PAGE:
Developmental control of protein synthesis in the postnatal growth of the lung has not been systematically studied. In male Fischer 344 rats, lung growth continues linearly as a function of body weight (from 75 to 450 g body weight). To study total protein synthesis in lungs of growing rats, we used the technique of constant intravenous infusion of tritiated leucine, an essential amino acid. Lungs of sacrificed animals were used to determine the leucine incorporation rate into newly synthesized protein. The specific radioactivity of the leucine associated with tRNA extracted from the same lungs served as an absolute index of the precursor leucine pool used for lung protein synthesis. On the basis of these measurements, we were able to calculate the fractional synthesis rate (the proportion of total protein destroyed and replaced each day) of pulmonary proteins for each rat. Under the conditions of isotope infusion, leucyl-tRNA very rapidly equilibrates with free leucine of the plasma and of the extracellular space of the lung. Infusions lasting 30 minutes or less yielded linear rates of protein synthesis without evidence of contamination of lung proteins by newly labeled intravascular albumin. The fractional synthesis rate is considerably higher in juvenile animals (55% per day) than in adult rats (20% per day). After approximately 12 weeks of age, the fractional synthesis rate remains extremely constant in spite of continued slow growth of the lung. It is apparent from these data that in both young and adult rats the bulk of total protein synthesis is devoted to rapidly turning over proteins and that less than 4 percent of newly made protein is committed to tissue growth

  16. The growing need for analytical quality control

    International Nuclear Information System (INIS)

    Suschny, O.; Richman, D.M.

    1974-01-01

    Technological development in a country is directly dependent upon its analytical chemistry or measurement capability, because it is impossible to achieve any level of technological sophistication without the ability to measure. Measurement capability is needed to determine both technological competence and technological consequence. But measurement itself is insufficient. There must be a standard or a reference for comparison. In the complicated world of chemistry the need for reference materials grows with successful technological development. The International Atomic Energy Agency has been distributing calibrated radioisotope solutions, standard reference materials and intercomparison materials since the early 1960's. The purpose of this activity has been to help laboratories in its Member States to assess and, if necessary, to improve the reliability of their analytical work. The value and continued need of this service has been demonstrated by the results of many intercomparisons which proved that without continuing analytical quality control activities, adequate reliability of analytical data could not be taken for granted. Analytical chemistry, lacking the glamour of other aspects of the physical sciences, has not attracted the attention it deserves, but in terms of practical importance, it warrants high priority in any developing technological scheme, because without it there is little chance to evaluate technological success or failure or opportunity to identify the reasons for success or failure. The scope and the size of the future programme of the IAEA in this field has been delineated by recommendations made by several Panels of Experts; all have agreed on the importance of this programme and made detailed recommendations in their areas of expertise. The Agency's resources are limited and it cannot on its own undertake the preparation and distribution of all the materials needed. It can, however, offer a focal point to bring together different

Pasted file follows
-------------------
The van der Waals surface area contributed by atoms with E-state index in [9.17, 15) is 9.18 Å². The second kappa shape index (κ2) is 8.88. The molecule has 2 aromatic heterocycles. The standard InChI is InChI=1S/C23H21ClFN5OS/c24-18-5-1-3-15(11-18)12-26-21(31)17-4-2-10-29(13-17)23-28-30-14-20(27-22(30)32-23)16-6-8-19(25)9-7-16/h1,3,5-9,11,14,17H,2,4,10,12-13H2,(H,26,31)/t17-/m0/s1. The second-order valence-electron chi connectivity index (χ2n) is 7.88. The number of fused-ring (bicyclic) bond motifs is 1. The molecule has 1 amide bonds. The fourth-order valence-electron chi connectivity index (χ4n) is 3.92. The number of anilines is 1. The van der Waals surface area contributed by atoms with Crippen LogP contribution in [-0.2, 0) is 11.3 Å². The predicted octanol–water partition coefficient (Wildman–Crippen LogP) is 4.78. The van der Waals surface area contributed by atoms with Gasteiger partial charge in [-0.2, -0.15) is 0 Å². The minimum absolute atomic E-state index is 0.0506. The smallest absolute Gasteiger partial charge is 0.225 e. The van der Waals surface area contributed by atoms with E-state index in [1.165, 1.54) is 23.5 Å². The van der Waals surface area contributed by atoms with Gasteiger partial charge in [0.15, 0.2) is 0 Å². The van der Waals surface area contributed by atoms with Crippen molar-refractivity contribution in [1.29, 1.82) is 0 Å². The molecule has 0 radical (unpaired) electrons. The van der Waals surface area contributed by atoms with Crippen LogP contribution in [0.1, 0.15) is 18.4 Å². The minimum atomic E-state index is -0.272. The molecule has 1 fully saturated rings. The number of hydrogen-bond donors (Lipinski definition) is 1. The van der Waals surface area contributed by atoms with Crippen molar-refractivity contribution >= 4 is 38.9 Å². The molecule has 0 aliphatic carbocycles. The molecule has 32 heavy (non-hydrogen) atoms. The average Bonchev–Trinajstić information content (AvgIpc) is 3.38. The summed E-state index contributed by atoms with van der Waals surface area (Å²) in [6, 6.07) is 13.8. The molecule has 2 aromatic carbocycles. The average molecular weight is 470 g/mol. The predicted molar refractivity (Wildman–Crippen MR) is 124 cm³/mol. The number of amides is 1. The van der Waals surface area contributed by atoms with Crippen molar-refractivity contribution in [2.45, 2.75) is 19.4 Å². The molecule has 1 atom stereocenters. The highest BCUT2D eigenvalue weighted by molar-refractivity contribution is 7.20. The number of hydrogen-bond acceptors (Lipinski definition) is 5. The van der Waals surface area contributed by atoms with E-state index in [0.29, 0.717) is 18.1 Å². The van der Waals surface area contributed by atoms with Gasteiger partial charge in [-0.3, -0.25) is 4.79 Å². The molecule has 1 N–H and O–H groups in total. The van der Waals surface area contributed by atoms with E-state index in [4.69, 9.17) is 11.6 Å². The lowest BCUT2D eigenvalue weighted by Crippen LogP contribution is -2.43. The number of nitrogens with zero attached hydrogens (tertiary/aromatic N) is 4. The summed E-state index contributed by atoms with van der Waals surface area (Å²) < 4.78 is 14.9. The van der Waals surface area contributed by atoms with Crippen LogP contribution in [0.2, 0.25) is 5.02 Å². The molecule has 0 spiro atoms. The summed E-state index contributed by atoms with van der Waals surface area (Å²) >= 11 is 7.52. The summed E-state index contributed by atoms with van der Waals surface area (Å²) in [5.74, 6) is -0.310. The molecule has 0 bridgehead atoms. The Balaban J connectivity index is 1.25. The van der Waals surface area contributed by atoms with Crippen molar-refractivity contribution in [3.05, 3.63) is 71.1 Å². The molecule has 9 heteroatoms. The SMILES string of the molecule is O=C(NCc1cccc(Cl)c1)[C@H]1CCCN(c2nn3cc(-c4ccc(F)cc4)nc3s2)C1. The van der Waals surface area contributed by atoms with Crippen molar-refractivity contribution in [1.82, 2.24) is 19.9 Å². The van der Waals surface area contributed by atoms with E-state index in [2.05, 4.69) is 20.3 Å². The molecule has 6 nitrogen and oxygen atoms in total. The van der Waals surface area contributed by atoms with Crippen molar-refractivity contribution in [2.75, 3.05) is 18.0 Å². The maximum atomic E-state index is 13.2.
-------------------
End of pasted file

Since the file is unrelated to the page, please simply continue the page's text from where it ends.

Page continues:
17. Desulfohalophilus alkaliarsenatis gen. nov., sp. nov., an extremely halophilic sulfate- and arsenate-respiring bacterium from Searles Lake, California

    Science.gov (United States)

    Blum, Jodi Switzer; Kulp, Thomas R.; Han, Sukkyun; Lanoil, Brian; Saltikov, Chad W.; Stolz, John F.; Miller, Laurence G.; Oremland, Ronald S.

    2012-01-01

    A haloalkaliphilic sulfate-respiring bacterium, strain SLSR-1, was isolated from a lactate-fed stable enrichment culture originally obtained from the extreme environment of Searles Lake, California. The isolate proved capable of growth via sulfate-reduction over a broad range of salinities (125–330 g/L), although growth was slowest at salt-saturation. Strain SLSR-1 was also capable of growth via dissimilatory arsenate-reduction and displayed an even broader range of salinity tolerance (50–330 g/L) when grown under these conditions. Strain SLSR-1 could also grow via dissimilatory nitrate reduction to ammonia. Growth experiments in the presence of high borate concentrations indicated a greater sensitivity of sulfate-reduction than arsenate-respiration to this naturally abundant anion in Searles Lake. Strain SLSR-1 contained genes involved in both sulfate-reduction (dsrAB) and arsenate respiration (arrA). Amplicons of 16S rRNA gene sequences obtained from DNA extracted from Searles Lake sediment revealed the presence of close relatives of strain SLSR-1 as part of the flora of this ecosystem despite the fact that sulfate-reduction activity could not be detected in situ. We conclude that strain SLSR-1 can only achieve growth via arsenate-reduction under the current chemical conditions prevalent at Searles Lake. Strain SLSR-1 is a deltaproteobacterium in the family Desulfohalobiacea of anaerobic, haloalkaliphilic bacteria, for which we propose the name Desulfohalophilus alkaliarsenatis gen. nov., sp. nov.

  18. Ultrastructural differences between wall apices of growing and non-growing hyphae of Schizophyllum commune

    International Nuclear Information System (INIS)

    Vermeulen, C.A.; Wessels, J.G.H.